• All Mortality Gains Are Attributed to Gains in Coverage. To arrive at the estimate of 1 death averted for each 830 newly covered, the authors compared the net reduction in mortality in Massachusetts counties (after statistically accounting for differences between each Massachusetts county and matching counties in other states selected because they were comparable) relative to the 6.8 percentage point reduction in the uninsured rate among non-elderly adults (i.e., 6.8%/ (8.2/100,000)=829.3). Again, there are two issues:
      • Romneycare Improved Quality of Existing Coverage. While its major focus admittedly was on expansion of coverage, workers reported that the scope and quality of their coverage had improved between 2006 and 2010 (i.e., range of services, choice of doctors and quality of care available) (Exhibit VII.3). The methodology provides no way of differentiating reductions in mortality attributable to such improvements in coverage relative to gains in the number covered.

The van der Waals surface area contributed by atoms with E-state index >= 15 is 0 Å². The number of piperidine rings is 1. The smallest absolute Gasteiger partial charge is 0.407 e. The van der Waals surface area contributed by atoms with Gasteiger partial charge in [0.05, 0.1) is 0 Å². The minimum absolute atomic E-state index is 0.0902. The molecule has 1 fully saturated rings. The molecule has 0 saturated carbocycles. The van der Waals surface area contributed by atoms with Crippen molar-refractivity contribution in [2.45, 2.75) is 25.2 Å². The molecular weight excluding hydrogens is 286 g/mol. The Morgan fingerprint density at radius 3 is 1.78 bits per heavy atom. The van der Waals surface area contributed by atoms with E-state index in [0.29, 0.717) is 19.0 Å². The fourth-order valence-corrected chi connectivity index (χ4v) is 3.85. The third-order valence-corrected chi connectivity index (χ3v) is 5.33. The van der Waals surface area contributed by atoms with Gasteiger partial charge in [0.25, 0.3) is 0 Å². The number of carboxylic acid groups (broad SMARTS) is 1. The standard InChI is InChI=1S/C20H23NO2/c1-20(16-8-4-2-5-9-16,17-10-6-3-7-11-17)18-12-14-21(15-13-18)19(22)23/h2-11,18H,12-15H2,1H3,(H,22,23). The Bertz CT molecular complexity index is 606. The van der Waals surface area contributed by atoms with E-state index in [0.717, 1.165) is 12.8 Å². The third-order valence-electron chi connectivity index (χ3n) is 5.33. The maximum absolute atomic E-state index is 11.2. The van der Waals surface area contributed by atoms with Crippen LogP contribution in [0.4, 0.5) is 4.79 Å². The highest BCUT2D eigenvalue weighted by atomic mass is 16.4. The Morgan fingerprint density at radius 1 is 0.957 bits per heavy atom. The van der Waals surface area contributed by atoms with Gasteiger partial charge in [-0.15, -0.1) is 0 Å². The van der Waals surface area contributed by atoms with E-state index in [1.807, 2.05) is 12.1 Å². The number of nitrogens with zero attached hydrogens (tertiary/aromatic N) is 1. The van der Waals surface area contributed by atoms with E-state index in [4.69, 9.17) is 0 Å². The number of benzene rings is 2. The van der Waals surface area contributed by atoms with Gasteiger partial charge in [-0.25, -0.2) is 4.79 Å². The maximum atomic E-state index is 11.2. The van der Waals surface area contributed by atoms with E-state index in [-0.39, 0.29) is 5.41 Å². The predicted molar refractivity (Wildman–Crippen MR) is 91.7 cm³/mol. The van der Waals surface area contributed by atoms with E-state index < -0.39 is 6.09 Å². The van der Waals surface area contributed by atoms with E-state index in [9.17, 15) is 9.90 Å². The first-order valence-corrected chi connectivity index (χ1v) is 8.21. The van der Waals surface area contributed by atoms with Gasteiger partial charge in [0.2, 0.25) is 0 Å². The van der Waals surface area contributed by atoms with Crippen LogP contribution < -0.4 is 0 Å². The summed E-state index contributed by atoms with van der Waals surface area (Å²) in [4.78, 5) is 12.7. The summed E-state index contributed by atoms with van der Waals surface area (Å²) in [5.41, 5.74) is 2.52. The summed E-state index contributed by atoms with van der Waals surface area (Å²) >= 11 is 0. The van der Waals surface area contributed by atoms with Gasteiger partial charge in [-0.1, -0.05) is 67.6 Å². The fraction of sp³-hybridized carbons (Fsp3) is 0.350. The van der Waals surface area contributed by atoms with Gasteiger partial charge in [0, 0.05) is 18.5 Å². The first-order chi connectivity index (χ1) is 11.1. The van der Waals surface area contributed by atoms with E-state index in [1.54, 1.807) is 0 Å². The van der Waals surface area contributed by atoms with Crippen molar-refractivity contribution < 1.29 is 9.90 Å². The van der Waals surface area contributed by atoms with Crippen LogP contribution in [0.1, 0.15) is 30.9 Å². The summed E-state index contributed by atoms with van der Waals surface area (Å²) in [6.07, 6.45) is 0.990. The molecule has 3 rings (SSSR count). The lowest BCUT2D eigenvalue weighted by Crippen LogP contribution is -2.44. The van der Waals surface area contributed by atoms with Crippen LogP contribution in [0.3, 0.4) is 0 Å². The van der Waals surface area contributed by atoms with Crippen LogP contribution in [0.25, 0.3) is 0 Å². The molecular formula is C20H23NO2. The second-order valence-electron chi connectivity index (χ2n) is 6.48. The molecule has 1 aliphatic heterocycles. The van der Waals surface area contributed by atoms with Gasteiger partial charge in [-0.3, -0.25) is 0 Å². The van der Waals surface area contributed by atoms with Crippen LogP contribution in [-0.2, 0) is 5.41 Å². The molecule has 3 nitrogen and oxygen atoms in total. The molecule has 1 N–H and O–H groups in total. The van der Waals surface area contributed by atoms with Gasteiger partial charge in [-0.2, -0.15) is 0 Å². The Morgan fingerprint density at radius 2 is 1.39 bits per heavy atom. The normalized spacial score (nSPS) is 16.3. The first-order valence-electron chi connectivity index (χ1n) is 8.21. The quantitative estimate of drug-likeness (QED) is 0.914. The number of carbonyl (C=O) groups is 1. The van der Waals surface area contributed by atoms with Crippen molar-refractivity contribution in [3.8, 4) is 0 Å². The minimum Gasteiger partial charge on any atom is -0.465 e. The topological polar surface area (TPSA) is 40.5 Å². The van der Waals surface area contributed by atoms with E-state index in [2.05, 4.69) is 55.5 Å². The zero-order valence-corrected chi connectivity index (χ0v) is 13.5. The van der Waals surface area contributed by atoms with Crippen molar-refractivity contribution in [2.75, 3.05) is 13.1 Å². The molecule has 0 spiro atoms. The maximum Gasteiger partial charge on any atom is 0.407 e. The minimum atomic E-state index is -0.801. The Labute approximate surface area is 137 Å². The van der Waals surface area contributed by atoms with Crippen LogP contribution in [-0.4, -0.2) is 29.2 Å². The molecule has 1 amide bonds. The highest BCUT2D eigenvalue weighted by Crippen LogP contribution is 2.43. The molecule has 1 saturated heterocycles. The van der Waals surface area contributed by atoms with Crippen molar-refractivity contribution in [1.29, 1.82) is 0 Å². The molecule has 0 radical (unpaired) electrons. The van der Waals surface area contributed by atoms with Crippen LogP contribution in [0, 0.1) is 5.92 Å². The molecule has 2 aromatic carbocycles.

• Implied Reduction in Uninsured Mortality Risk is Implausibly High. Across the entire population, there was a 2.9% decline in relative mortality after adjusting for differences between Massachusetts counties and their statistically comparable counterparts. But because the authors are assuming all of these gains occurred solely among the 6.8% who gained coverage, this implies a 30.5% decline in mortality risk among the previously uninsured (if the population-wide decline in deaths is assigned to just the 6.8% gaining coverage, this decline follows algebraically). But this in turn implies that the elevated death risk facing the uninsured is 43.9% higher than for those with insurance (also derived algebraically). This elevated risk greatly exceeds that reported in observational studies (Franks=1.25; Dorn=1.31; Wilper=1.40; Kronick=1.03; Kim=1.18), especially when one considers that all of these studies all compared being uninsured to having private coverage, as opposed to Medicaid. The evidence that Medicaid reduces mortality  risk is much thinner (see below).